[19] Jianli Yang, “When Donor Privacy is a Life or Death Matter,” RealClearPolicy. Available at: https://www.realclearpolicy.com/articles/2022/07/15/when_donor_privacy_is_a_life_or_death_matter_842585.html (July 15, 2022).

[20] Beth Harpaz, “Stanford instructor removed for targeting Jewish students as ‘colonizers’ after Hamas attack on Israel,” Forward. Available at: https://forward.com/news/564587/stanford-university-jewish-students-instructor-hamas/ (Oct. 12, 2023).

[21] Jeremy Childs, “UC Davis condemns post apparently by professor threatening ‘zionist journalists,’” Los Angeles Times. Available at: https://www.latimes.com/california/story/2023-10-21/uc-davis-condemns-post-apparently-by-professsor-threatening-zionist-journalists (Oct. 21, 2023).

[22] Anemona Hartocollis, “After Writing an Anti-Israel Letter, Harvard Students Are Doxxed,” The New York Times. Available at: https://www.nytimes.com/2023/10/18/us/harvard-students-israel-hamas-doxxing.html (Oct. 18, 2023).

[23] “Prominent journal editor fired for endorsing satirical article about Israel-Hamas conflict,” Science. Available at: https://www.science.org/content/article/prominent-journal-editor-fired-endorsing-satirical-article-israel-hamas (Oct. 23, 2023).

[24] Staff Report, “Making Sure Targeting Never Happens: Getting Politics Out of the IRS and Other Solutions,” U.S. House of Representatives Committee on Oversight and Government Reform. Available at: https://oversight.house.gov/wp-content/uploads/2014/07/2014-07-29-Getting-Politics-Out-of-the-IRS-and-Other-Solutions.pdf (July 29, 2014) (emphasis added).

[25] Prominent Supreme Court cases supporting a right to maintain privacy in one’s affiliations and memberships include, but are not limited to, NAACP v. Alabama ex rel. Patterson, 357 U.S. 449 (1958) (holding unconstitutional a demand by government officials for the membership list of a nonprofit organization); Bates v. City of Little Rock, 361 U.S. 516 (1960) (holding unconstitutional a city tax ordinance requiring nonprofit groups to publicly disclose donors); Talley v. California, 362 U.S. 60 (1960) (holding facially unconstitutional a city ordinance requiring handbills to identify financial supporters); Shelton v. Tucker, 364 U.S. 479 (1960) (holding facially unconstitutional a state requirement that public school teachers list all organizations to which they belonged or contributed to in the past five years, even though the list was not public); and Americans for Prosperity Foundation v. Bonta, 141 S. Ct. 2373 (2021) (holding facially unconstitutional a California regulation requiring charities and other nonprofits to submit an annual list of donors to state officials).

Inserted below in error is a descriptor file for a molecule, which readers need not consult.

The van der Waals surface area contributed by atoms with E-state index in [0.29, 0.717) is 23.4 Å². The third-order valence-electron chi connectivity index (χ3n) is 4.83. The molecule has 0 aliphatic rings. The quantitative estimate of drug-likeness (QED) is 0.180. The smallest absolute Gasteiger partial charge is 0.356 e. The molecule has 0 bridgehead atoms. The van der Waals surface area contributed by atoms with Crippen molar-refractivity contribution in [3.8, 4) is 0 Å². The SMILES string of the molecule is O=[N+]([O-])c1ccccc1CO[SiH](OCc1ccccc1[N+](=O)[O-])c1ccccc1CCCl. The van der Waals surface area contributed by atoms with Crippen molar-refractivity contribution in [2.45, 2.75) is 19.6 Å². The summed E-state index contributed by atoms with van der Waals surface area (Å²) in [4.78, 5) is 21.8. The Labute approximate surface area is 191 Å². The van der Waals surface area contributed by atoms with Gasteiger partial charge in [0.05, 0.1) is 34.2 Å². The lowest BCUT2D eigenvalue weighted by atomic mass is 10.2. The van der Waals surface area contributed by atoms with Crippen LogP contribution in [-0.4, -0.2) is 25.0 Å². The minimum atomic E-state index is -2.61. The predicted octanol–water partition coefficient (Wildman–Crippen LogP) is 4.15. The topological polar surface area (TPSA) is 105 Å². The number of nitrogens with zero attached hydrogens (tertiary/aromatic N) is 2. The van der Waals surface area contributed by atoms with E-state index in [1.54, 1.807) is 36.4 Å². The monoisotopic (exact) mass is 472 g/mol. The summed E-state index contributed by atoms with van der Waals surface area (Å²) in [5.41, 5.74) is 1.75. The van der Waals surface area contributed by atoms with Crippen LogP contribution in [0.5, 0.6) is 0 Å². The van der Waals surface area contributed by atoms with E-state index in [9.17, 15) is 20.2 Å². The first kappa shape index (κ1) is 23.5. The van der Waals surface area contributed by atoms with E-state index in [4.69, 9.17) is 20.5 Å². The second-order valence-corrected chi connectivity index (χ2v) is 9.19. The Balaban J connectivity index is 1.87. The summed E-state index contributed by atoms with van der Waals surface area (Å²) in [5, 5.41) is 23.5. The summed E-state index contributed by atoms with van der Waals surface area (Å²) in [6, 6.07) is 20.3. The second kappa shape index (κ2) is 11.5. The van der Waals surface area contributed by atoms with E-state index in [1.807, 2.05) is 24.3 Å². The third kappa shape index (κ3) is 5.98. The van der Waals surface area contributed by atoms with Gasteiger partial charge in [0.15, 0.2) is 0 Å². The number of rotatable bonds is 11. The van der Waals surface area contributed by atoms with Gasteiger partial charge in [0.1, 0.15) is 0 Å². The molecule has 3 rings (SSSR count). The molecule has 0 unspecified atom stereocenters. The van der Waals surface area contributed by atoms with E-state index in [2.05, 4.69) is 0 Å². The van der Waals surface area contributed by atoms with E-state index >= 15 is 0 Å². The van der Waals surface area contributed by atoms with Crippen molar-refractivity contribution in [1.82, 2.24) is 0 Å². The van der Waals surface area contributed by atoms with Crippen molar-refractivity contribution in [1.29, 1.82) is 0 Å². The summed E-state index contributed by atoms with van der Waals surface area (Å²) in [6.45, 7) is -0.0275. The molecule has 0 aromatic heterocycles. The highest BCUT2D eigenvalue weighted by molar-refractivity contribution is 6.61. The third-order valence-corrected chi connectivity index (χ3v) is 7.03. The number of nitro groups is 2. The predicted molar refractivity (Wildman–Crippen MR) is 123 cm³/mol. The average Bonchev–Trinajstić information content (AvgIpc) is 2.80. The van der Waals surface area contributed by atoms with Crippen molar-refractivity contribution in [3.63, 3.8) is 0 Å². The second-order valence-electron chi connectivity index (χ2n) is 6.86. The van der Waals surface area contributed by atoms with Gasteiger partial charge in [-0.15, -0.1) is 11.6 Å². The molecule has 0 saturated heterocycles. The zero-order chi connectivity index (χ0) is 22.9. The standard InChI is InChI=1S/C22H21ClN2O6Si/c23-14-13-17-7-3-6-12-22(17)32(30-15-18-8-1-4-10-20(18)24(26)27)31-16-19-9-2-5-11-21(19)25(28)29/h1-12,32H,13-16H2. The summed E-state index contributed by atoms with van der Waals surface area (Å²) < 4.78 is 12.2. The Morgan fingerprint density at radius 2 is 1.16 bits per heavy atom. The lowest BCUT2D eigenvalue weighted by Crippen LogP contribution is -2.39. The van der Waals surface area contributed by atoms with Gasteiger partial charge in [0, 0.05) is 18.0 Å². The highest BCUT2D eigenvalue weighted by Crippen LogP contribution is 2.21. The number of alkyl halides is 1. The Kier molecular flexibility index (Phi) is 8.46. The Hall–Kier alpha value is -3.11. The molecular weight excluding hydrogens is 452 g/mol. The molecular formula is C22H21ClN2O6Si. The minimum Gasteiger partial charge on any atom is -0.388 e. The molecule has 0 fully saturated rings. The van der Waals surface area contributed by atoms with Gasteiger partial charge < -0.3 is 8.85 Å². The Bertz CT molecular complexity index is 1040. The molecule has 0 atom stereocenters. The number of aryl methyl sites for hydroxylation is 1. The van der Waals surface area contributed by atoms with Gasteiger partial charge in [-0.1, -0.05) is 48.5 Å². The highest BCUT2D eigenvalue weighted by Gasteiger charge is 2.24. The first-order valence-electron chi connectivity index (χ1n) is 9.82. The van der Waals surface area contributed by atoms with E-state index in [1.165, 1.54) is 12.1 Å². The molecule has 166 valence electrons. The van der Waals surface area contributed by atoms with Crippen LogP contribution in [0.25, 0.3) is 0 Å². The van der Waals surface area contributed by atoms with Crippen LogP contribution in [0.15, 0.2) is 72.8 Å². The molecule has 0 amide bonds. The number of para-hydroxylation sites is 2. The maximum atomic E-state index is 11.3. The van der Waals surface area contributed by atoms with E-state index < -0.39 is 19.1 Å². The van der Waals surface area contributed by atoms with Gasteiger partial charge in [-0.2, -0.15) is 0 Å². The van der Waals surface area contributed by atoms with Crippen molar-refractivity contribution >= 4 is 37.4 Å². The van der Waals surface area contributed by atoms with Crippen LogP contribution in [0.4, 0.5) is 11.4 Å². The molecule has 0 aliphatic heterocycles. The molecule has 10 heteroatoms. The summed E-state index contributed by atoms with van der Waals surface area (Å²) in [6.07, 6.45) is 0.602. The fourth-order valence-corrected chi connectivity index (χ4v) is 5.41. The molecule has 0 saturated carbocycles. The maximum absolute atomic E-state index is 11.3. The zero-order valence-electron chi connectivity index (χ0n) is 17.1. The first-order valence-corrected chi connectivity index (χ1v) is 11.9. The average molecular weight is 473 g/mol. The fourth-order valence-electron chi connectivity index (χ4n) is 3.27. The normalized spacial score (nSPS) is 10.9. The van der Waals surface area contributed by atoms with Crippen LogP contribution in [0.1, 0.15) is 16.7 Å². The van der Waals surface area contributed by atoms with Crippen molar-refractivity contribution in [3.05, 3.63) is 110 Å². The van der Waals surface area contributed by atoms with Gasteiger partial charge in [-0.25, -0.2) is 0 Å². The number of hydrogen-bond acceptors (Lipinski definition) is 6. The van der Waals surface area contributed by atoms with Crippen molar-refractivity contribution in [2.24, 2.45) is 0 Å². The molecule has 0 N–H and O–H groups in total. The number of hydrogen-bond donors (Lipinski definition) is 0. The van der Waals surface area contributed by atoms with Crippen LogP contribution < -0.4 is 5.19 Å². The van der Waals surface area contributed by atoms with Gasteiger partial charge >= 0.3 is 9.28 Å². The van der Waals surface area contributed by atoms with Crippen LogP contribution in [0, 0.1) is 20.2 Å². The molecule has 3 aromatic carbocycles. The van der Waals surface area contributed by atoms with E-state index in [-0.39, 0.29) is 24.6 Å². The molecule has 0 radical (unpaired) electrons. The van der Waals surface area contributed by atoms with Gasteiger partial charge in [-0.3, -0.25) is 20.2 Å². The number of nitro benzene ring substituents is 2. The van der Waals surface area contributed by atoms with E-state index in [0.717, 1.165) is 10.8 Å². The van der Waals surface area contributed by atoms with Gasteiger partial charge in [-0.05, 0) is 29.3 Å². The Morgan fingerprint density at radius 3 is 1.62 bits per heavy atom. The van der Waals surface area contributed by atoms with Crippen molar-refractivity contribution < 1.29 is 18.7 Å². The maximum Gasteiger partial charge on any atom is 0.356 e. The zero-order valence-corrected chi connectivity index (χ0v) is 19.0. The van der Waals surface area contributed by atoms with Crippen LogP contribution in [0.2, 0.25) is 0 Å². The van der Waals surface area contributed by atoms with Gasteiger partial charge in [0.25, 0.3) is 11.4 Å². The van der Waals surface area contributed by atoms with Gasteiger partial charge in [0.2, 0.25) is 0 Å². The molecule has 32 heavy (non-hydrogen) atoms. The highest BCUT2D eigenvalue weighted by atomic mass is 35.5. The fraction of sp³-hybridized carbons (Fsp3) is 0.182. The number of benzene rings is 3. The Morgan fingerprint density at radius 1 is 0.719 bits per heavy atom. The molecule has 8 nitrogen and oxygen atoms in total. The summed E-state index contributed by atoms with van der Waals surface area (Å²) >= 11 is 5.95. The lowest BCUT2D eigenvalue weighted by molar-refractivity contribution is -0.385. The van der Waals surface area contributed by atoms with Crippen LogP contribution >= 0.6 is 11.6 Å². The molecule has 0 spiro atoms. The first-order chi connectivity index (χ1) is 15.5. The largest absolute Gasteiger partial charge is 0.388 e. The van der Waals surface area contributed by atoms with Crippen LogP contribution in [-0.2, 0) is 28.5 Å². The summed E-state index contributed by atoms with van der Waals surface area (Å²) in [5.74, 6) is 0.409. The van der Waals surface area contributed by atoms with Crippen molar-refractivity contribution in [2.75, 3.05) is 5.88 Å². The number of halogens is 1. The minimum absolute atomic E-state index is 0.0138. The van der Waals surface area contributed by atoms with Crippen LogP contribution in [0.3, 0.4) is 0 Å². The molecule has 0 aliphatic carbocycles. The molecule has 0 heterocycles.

[26] See, e.g., “Free speech case attracts support from nearly 300 diverse groups,” Americans for Prosperity Foundation. Available at: https://americansforprosperity.org/wp-content/uploads/2021/04/AFPF-v-Becerra-Amici.pdf (Apr. 2021).

[27] See, e.g., Emily Ekins, “Poll: 62% of Americans Say They Have Political Views They’re Afraid to Share,” Cato Institute. Available at: https://www.cato.org/survey-reports/poll-62-americans-say-they-have-political-views-theyre-afraid-share (July 22, 2020); Julia Manchester, “64 percent view ‘cancel culture’ as threat to freedom: poll,” The Hill. Available at: https://thehill.com/homenews/campaign/545387-64-percent-say-they-view-cancel-culture-as-a-threat-to-their-freedom-poll/ (Mar. 29, 2021); and The Editorial Board, “America Has a Free Speech Problem,” The New York Times. Available at: https://www.nytimes.com/2022/03/18/opinion/cancel-culture-free-speech-poll.html (Mar. 18, 2022).

[28] In Congress, see, e.g., Eric Wang, “Analysis of H.R. 1 (Part One): ‘For the People Act’ Is Replete with Provisions for the Politicians,” Institute for Free Speech. Available at: https://www.ifs.org/wp-content/uploads/2021/02/2021-02-22_IFS-Analysis_HR-1_DISCLOSE-Honest-Ads-And-Stand-By-Every-Ad.pdf (Feb. 22, 2021) and “The AMICUS Act Is an Assault on First Amendment Rights,” People United for Privacy. Available at: https://unitedforprivacy.com/the-amicus-act-is-an-assault-on-first-amendment-rights/ (July 13, 2023). At the state level, see, e.g., Luke Wachob, “More Bills Threatening Citizen Privacy Bite the Dust,” People United for Privacy. Available at: https://unitedforprivacy.com/more-bills-threatening-citizen-privacy-bite-the-dust/ (Feb. 23, 2023); Luke Wachob, “Virginia Holds Firm on Personal Privacy,” People United for Privacy. Available at: https://unitedforprivacy.com/virginia-holds-firm-on-personal-privacy/ (Mar. 27, 2023); Luke Wachob, “New Mexico House Rejects Anti-Privacy Bill Amid Ongoing Lawsuit,” People United for Privacy. Available at: https://unitedforprivacy.com/new-mexico-house-rejects-anti-privacy-bill-amid-ongoing-lawsuit/ (Apr. 26, 2023); and Luke Wachob, “Has New Jersey Learned Its Lesson on Nonprofit Donor Privacy?” People United for Privacy. Available at: https://unitedforprivacy.com/has-new-jersey-learned-its-lesson-on-nonprofit-donor-privacy/ (May 2, 2023).